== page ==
Monte Cassino is a rocky hill about 130 kilometres southeast of Rome, in the Latin Valley, Italy, 2 kilometres to the west of the town of Cassino and 520 m altitude. It is best known for its benedictine abbey, the first house of the Benedictine Order, having been established by Benedict of Nursia himself around 529.
The history of Monte Cassino is linked to the nearby town of Cassino. During the Battle of Monte Cassino in the Italian Campaign of World War II (January–May 1944) the Abbey was heavily damaged. On 15 February 1944 the abbey was almost completely destroyed in a series of heavy American-led air raids. Following the bombing the ruins of the monastery were occupied by German Fallschirmjäger (paratroopers) of the 1st Parachute Division, because the ruins provided excellent defensive cover.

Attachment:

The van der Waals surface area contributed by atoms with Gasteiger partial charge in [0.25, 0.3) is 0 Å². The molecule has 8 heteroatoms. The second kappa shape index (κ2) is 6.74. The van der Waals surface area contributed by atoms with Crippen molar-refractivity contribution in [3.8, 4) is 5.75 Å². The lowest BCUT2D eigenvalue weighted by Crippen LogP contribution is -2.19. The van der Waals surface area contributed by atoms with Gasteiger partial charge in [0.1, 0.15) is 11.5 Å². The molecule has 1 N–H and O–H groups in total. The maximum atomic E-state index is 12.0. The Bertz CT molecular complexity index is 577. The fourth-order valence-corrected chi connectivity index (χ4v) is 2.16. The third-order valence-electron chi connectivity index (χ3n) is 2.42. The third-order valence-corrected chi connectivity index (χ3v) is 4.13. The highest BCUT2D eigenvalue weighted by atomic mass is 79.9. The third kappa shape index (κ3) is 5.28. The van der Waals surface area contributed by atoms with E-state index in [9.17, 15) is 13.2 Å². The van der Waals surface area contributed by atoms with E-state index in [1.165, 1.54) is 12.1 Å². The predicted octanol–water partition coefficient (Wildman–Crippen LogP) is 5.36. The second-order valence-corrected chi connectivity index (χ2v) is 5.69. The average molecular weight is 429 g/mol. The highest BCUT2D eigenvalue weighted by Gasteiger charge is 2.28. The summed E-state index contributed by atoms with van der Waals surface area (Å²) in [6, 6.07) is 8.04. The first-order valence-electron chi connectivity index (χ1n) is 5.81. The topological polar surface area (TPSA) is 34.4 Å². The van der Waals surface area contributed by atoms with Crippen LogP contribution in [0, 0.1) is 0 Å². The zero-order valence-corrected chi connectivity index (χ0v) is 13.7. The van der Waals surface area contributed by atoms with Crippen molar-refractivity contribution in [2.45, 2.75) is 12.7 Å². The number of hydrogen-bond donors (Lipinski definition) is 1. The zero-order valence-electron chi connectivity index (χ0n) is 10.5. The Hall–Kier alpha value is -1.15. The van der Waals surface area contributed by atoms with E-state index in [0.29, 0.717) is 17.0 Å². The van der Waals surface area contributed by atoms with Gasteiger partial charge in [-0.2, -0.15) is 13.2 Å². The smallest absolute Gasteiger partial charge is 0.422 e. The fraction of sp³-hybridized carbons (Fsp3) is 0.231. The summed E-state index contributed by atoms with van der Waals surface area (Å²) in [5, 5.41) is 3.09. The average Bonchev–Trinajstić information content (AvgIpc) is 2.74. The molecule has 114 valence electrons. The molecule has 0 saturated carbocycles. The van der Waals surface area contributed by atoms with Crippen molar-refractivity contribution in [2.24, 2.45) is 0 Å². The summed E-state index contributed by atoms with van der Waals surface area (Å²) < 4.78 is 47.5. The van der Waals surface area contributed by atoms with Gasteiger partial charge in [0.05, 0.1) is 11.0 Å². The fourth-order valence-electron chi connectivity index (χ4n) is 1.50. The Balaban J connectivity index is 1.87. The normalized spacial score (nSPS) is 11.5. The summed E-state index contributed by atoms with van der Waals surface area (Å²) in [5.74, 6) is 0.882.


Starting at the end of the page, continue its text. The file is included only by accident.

The Abbey was rebuilt after the war. In the early 1950s, President of the Italian Republic Luigi Einaudi gave considerable support to the rebuilding. Pope Paul VI consecrated the rebuilt Basilica on 24 October 1964.
Below are some photos made during a visit to the abbey of Monte Cassino. Click on a miniature-photo to enlarge it, then navigate using the arrows left/right of the photo or use the cursor keys on your keyboard.
Lens: Sigma 24-105mm f4 DG OS HSM | Art